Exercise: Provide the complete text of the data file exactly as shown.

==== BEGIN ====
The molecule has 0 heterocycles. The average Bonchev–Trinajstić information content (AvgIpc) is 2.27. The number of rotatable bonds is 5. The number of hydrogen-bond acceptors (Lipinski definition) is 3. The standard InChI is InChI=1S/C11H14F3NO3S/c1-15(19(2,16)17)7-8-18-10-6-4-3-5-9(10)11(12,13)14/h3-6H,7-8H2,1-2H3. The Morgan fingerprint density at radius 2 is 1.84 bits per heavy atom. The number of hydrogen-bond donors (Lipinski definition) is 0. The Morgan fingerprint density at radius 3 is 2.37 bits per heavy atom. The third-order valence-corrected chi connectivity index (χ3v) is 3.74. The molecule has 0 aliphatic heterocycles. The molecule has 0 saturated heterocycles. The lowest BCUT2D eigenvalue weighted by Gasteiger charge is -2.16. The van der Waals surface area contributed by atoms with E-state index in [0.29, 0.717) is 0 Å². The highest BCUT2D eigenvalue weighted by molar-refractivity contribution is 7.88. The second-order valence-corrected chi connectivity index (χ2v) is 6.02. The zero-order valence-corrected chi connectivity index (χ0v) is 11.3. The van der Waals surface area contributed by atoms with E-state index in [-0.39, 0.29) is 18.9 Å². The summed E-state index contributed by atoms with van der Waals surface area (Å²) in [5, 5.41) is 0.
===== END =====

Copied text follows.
The molecule has 0 heterocycles. The average Bonchev–Trinajstić information content (AvgIpc) is 2.27. The number of rotatable bonds is 5. The number of hydrogen-bond acceptors (Lipinski definition) is 3. The standard InChI is InChI=1S/C11H14F3NO3S/c1-15(19(2,16)17)7-8-18-10-6-4-3-5-9(10)11(12,13)14/h3-6H,7-8H2,1-2H3. The Morgan fingerprint density at radius 2 is 1.84 bits per heavy atom. The number of hydrogen-bond donors (Lipinski definition) is 0. The Morgan fingerprint density at radius 3 is 2.37 bits per heavy atom. The third-order valence-corrected chi connectivity index (χ3v) is 3.74. The molecule has 0 aliphatic heterocycles. The molecule has 0 saturated heterocycles. The lowest BCUT2D eigenvalue weighted by Gasteiger charge is -2.16. The van der Waals surface area contributed by atoms with E-state index in [0.29, 0.717) is 0 Å². The highest BCUT2D eigenvalue weighted by molar-refractivity contribution is 7.88. The second-order valence-corrected chi connectivity index (χ2v) is 6.02. The zero-order valence-corrected chi connectivity index (χ0v) is 11.3. The van der Waals surface area contributed by atoms with E-state index in [-0.39, 0.29) is 18.9 Å². The summed E-state index contributed by atoms with van der Waals surface area (Å²) in [5, 5.41) is 0.